Multiple emergency calls stretched the Grand County EMS to the limits as all ambulances and crews were called out at the same time.
In court news, a sheriff deputy’s report of the repeated sexual abuse of a young Moab teenager angered the community. Charlie Hernandez was accused of the abuse and Anthony Ekman was charged with lesser counts.
ICE agents came to town and took about 10 allegedly undocumented immigrants into custody, causing many more to stay away from their places of work. The panic caused several businesses to shut down. Protesters took to the streets and marched on a busy weekend.
The Moab Area Travel Council planned to spend its budget as it always had in respect to state laws on how much had to go to publicity after Chris Baird, budget officer and now the Grand County Clerk/Auditor, advised the board to budget as if the law wouldn’t change.
Author Kymberly Mele discussed her book, “Disaster at Cane Creek,” on the 55th anniversary of the tragic potash explosion that killed 18 miners in 1963. Among the audience members at the Grand Center was Robert Bobo, whose father was one of the fatalities.
The New Americans opened the Moab Music Festival with a performance at Star Hall. The New Americans was a program dedicated to composers who immigrated to America and became U.S. citizens.
Police Chief Jim Winder said there was a disconnect between law enforcement and the Grand County Attorney, telling The Times-Independent that defendants “have the upper hand” because too many cases are not charged. Winder made it clear he wasn’t certain why so many cases were dismissed or not charged, but he did say it was imperative for everyone to get on the same page.
Utah State University wanted the city of Moab to raise $2 million by this coming July to help with campus construction.
Five members of the Grand County Council pleaded with the public to vote yes on Proposition 9, which would lead to the creation of a committee to study a new form of government for the county. Meanwhile, Vice Chair Curtis Wells survived a recall attempt that was mounted after he took credit for HB 224, the law that made the current form of government noncompliant.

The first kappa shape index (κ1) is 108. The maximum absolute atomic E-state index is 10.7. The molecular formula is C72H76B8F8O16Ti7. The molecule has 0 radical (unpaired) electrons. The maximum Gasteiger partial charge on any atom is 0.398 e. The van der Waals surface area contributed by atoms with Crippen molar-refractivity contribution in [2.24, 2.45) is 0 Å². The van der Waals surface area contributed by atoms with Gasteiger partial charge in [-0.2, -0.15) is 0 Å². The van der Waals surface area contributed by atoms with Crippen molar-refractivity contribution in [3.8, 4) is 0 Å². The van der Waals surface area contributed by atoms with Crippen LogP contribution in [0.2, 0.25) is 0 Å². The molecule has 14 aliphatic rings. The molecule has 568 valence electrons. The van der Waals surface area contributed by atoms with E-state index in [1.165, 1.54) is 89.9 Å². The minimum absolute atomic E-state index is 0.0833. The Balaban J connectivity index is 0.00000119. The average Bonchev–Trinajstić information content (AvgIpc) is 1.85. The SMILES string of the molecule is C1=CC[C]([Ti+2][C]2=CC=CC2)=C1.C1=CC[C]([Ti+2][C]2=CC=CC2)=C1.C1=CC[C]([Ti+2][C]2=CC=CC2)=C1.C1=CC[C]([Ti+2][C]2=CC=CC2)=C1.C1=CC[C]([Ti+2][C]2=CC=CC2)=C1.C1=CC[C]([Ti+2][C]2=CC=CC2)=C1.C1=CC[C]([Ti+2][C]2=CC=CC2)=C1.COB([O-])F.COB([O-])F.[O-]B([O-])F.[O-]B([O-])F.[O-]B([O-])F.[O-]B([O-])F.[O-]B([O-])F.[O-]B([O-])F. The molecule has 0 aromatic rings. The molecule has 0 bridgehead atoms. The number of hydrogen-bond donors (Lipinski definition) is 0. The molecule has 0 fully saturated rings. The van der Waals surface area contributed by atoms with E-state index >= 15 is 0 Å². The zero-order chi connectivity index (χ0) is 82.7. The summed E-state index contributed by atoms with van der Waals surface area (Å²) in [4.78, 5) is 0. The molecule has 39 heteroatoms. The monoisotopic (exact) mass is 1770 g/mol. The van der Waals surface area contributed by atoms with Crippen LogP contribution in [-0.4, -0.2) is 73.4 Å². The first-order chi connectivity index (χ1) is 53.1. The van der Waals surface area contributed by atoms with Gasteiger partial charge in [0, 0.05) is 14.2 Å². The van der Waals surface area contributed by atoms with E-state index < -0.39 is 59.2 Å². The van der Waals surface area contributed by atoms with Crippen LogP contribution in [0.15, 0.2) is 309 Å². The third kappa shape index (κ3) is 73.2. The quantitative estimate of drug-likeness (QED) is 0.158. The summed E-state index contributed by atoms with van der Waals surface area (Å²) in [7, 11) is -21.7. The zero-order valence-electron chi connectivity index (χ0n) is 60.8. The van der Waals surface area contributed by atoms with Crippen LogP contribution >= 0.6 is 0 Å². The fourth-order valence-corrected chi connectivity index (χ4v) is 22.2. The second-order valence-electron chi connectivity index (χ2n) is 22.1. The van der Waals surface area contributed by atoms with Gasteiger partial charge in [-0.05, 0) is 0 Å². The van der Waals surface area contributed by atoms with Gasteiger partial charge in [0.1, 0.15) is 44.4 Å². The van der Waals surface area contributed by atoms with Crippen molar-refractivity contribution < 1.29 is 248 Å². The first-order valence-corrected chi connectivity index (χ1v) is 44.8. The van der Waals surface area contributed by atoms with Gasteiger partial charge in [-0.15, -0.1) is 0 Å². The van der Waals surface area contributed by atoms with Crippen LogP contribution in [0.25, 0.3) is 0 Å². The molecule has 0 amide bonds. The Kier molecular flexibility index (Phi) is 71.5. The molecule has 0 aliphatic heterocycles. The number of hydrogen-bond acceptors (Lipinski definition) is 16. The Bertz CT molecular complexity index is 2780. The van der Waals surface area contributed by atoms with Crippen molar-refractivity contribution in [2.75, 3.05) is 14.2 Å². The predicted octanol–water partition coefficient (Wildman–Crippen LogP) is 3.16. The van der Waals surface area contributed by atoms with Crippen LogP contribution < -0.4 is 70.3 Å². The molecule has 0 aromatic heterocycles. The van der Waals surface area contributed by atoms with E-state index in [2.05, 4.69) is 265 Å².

The Mill Creek Animal Hospital opened a nonprofit in Blanding after discovering people travel from throughout southeastern for their services. Meanwhile, there was an uptick in parvo cases.
Activity was soaring at the Canyonlands Field Airport, where enplanements in 2017 reached 10,000 – a threshold number that led to $1 million in funding from the FAA.
In cops and courts news, a man was arrested for home invasion. Police said the man had a history of unwanted contact with the woman who lived at the home.
The Moab City Council banned plastic bags, making Moab the second city in Utah to make the move, which came with mixed feelings from the public.
Red Rock 4-Wheeler President and Past President Mike Kelso and Doug McElhaney, respectively, returned from China after working as consultants to Jinson Gao, a Jeep dealer who wanted to turn his province in northwest China into the Moab of the East.
Burt Reynolds died, and the famous actor’s passing reminded old-timers of the time he was in Moab filming a movie about a big Hollywood production overtaking a small town.
Proposition 9, medical marijuana, gas tax and gerrymandering were on the ballot in a decidedly interesting election for a midterm.
In court news, one man was sentenced to 10 years in prison for sexually abusing a minor and a second man pleaded guilty to the same charge. George Sherman went to prison and Charlie Hernandez would do the same after sentencing in December.
A civil rights lawsuit ex-City Manager Rebecca Davidson filed against the City of Moab and former Mayor David Sakrison in 2016 was back in the news after the city soughts to limit Davidson’s alleged evidence. The city sought to make private more than 100 pages of testimony Davidson offered during depositions.
The Grand County Council approved the creation of a study group to look at the impacts of tourism.
An opinion and a legal opinion are not always the same. Legal opinions carry weight from a judge, but local Republicans hoping to control the process of changing Grand County’s form of government hung their hat on a letter written by the lieutenant governor’s office that said the Republicans’ signature petition that was filed first gave it control rather than the county. The issue would eventually end up in court.
The Grand County Library offers mobile hotspots – giving residents another way to access the internet.
In court news, former Moab businessman Mark Thayn, already convicted in the illegal taking of wildlife, faced theft and drug charges.
The Grand County Planning Commission voted 6-1 to recommend the Grand County Council approve a high-density housing zoning overlay to help address the affordable housing shortage. The commission debated the issue for about three hours. The overlay focused on Highway 191 frontage properties and parcels along Spanish Valley Drive.
“The Christmas Box” author Richard Paul Evans visited the house by the same name in Moab. The house provides a safe place for children waiting for foster parents. Meanwhile, Joel Redd said Grand and San Juan counties are desperately short on foster parents.